While you probably already know that carrots and celery are good for you, you’re also not likely to want to eat them all day, especially during long, cold winters that call for stick-to-your-ribs comfort food that often originates from a box.
Not knowing how to make healthy food taste good, not having access to enough of it because of finances or distance, and not having enough time to cook it from scratch are only some of the factors that are limiting many Canadians’ ability to follow the diet outlined in Canada’s new Food Guide.
Critics are praising the guide’s first major update in more than a decade for being on the right track — eschewing outdated notions of food groups, serving sizes and numbers in favour of advice like drink more water, eat more plant-based proteins and take the time to sit down and eat with our families.
And, while the new guide is notably free of commercial bias and much more grounded in science than previous versions, “you can tell someone what to eat, but that doesn’t mean they’ll just follow the advice,” says Dr. Norman Campbell, MD, a UCalgary professor of medicine, community health sciences, and physiology and pharmacology.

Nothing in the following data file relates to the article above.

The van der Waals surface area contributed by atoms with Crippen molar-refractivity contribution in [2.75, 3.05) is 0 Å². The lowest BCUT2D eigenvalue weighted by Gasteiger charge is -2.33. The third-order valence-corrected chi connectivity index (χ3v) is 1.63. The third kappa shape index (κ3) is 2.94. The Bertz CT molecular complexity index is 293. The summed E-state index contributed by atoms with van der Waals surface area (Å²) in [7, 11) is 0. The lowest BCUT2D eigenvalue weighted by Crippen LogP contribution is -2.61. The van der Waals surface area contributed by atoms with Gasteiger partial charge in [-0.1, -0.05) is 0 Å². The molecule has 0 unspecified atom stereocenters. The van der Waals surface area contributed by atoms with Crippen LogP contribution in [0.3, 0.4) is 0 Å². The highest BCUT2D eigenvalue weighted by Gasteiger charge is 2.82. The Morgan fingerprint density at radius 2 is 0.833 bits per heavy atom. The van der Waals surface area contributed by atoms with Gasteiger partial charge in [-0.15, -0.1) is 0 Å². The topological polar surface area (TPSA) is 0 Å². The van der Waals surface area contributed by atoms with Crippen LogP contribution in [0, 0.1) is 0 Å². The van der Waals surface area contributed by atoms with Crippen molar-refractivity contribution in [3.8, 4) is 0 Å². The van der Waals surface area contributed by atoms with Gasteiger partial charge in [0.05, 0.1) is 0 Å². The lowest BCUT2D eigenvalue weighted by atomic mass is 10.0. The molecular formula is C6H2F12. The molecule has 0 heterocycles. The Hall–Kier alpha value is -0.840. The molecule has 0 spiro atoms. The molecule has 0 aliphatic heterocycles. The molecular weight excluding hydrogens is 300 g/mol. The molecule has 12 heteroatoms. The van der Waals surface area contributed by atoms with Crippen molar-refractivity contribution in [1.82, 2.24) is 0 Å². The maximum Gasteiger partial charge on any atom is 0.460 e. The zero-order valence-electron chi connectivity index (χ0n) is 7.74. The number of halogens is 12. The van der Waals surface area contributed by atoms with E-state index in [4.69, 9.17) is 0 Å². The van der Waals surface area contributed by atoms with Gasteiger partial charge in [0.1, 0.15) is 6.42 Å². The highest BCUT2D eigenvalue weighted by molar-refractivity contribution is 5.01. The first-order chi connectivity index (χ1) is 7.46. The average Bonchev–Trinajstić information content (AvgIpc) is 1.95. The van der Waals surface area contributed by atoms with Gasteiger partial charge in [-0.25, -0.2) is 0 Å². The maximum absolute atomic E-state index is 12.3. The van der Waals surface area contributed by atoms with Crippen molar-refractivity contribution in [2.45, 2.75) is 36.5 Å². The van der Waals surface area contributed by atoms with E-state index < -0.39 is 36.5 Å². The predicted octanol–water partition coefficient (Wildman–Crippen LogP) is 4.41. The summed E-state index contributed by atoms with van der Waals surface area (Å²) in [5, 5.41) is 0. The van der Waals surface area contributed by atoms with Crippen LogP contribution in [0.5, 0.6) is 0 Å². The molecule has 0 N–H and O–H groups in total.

“The Food Guide is only part of a healthy eating strategy. It really needs to be supplemented by other government policies like warning labels, a ban on marketing of unhealthy foods to children, and better food procurement in remote and marginalized communities,” says Campbell, who is also a member of the O’Brien Institute of Public Health and Libin Cardiovascular Institute of Alberta.
“There’s also the issue of time. You could buy lots of fruits and vegetables, whether fresh, frozen or canned, and, while it might not be that much more expensive, it takes time and knowledge to know what to do with them, and that’s almost as big a barrier as the costs.”
Still, education is the very first step towards making a change, says UCalgary alumna Danielle Arsenault, BFA’04, BEd’06.
Based in Canmore, Arsenault owns Pachavega Living Foods Education, a raw vegan culinary school, and runs healthy cooking classes and retreats around the world. “I’m really excited about this new food guide — it allows people to realize that, even though they may not be able to implement it right away, we’re all on the same page about needing to eat more plants and stop eating processed foods,” she says.
“For the Canadian government to acknowledge the food choices we make can reverse or reduce our risk of chronic disease is a major win.”
Such acknowledgment comes at a time when already-staggering societal costs of unhealthy eating continue to climb. A 2014 study estimated the economic burden of chronic diseases due to poor diets cost Canadian health-care systems nearly $14 billion, just in that year alone. In 2017, 50,000 Canadians died from heart disease and stroke, while another 800,000 struggled with disabilities directly related to their diets, says Campbell.